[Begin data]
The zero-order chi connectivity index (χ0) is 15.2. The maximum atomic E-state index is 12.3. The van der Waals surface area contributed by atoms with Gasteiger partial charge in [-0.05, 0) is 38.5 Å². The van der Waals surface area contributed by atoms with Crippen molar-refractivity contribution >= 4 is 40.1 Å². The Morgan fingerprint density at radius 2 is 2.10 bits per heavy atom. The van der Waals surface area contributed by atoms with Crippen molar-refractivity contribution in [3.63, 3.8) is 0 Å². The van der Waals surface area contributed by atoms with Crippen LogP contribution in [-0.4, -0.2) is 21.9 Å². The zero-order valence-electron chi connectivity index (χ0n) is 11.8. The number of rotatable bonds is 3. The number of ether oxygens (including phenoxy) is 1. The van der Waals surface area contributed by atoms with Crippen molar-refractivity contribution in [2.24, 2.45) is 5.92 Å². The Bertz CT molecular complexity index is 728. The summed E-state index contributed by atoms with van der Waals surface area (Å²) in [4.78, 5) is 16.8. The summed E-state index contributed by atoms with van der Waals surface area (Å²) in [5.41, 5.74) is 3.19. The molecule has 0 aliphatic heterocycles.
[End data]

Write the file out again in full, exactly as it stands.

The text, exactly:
The zero-order chi connectivity index (χ0) is 15.2. The maximum atomic E-state index is 12.3. The van der Waals surface area contributed by atoms with Gasteiger partial charge in [-0.05, 0) is 38.5 Å². The van der Waals surface area contributed by atoms with Crippen molar-refractivity contribution >= 4 is 40.1 Å². The Morgan fingerprint density at radius 2 is 2.10 bits per heavy atom. The van der Waals surface area contributed by atoms with Crippen molar-refractivity contribution in [3.63, 3.8) is 0 Å². The van der Waals surface area contributed by atoms with Crippen LogP contribution in [-0.4, -0.2) is 21.9 Å². The zero-order valence-electron chi connectivity index (χ0n) is 11.8. The number of rotatable bonds is 3. The number of ether oxygens (including phenoxy) is 1. The van der Waals surface area contributed by atoms with Crippen molar-refractivity contribution in [2.24, 2.45) is 5.92 Å². The Bertz CT molecular complexity index is 728. The summed E-state index contributed by atoms with van der Waals surface area (Å²) in [4.78, 5) is 16.8. The summed E-state index contributed by atoms with van der Waals surface area (Å²) in [5.41, 5.74) is 3.19. The molecule has 0 aliphatic heterocycles.